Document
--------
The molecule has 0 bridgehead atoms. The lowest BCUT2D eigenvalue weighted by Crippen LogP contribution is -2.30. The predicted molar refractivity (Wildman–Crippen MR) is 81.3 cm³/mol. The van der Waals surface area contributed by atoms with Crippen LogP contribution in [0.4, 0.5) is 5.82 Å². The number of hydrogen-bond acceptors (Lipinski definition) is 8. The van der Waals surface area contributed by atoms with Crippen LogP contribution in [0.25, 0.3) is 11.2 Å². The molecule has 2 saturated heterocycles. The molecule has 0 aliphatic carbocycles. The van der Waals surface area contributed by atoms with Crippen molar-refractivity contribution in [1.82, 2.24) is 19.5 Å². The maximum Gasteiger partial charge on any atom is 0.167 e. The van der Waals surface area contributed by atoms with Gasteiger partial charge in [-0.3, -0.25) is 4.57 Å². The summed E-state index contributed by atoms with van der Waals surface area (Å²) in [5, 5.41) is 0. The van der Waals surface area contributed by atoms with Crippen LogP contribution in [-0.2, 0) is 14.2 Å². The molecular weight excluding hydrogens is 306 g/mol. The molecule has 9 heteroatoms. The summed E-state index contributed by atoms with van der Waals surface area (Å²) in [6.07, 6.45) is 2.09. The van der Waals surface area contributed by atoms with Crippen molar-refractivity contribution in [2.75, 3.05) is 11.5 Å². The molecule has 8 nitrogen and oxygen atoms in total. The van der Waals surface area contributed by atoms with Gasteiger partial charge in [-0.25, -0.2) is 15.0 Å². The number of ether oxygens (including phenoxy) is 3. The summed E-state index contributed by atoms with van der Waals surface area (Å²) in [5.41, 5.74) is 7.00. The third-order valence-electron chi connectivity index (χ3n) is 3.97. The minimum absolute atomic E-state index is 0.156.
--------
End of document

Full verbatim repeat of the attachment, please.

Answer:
The molecule has 0 bridgehead atoms. The lowest BCUT2D eigenvalue weighted by Crippen LogP contribution is -2.30. The predicted molar refractivity (Wildman–Crippen MR) is 81.3 cm³/mol. The van der Waals surface area contributed by atoms with Crippen LogP contribution in [0.4, 0.5) is 5.82 Å². The number of hydrogen-bond acceptors (Lipinski definition) is 8. The van der Waals surface area contributed by atoms with Crippen LogP contribution in [0.25, 0.3) is 11.2 Å². The molecule has 2 saturated heterocycles. The molecule has 0 aliphatic carbocycles. The van der Waals surface area contributed by atoms with Crippen molar-refractivity contribution in [1.82, 2.24) is 19.5 Å². The maximum Gasteiger partial charge on any atom is 0.167 e. The van der Waals surface area contributed by atoms with Gasteiger partial charge in [-0.3, -0.25) is 4.57 Å². The summed E-state index contributed by atoms with van der Waals surface area (Å²) in [5, 5.41) is 0. The van der Waals surface area contributed by atoms with Crippen LogP contribution in [-0.2, 0) is 14.2 Å². The molecular weight excluding hydrogens is 306 g/mol. The molecule has 9 heteroatoms. The summed E-state index contributed by atoms with van der Waals surface area (Å²) in [6.07, 6.45) is 2.09. The van der Waals surface area contributed by atoms with Crippen molar-refractivity contribution in [2.75, 3.05) is 11.5 Å². The molecule has 8 nitrogen and oxygen atoms in total. The van der Waals surface area contributed by atoms with Gasteiger partial charge in [-0.25, -0.2) is 15.0 Å². The number of ether oxygens (including phenoxy) is 3. The summed E-state index contributed by atoms with van der Waals surface area (Å²) in [5.41, 5.74) is 7.00. The third-order valence-electron chi connectivity index (χ3n) is 3.97. The minimum absolute atomic E-state index is 0.156.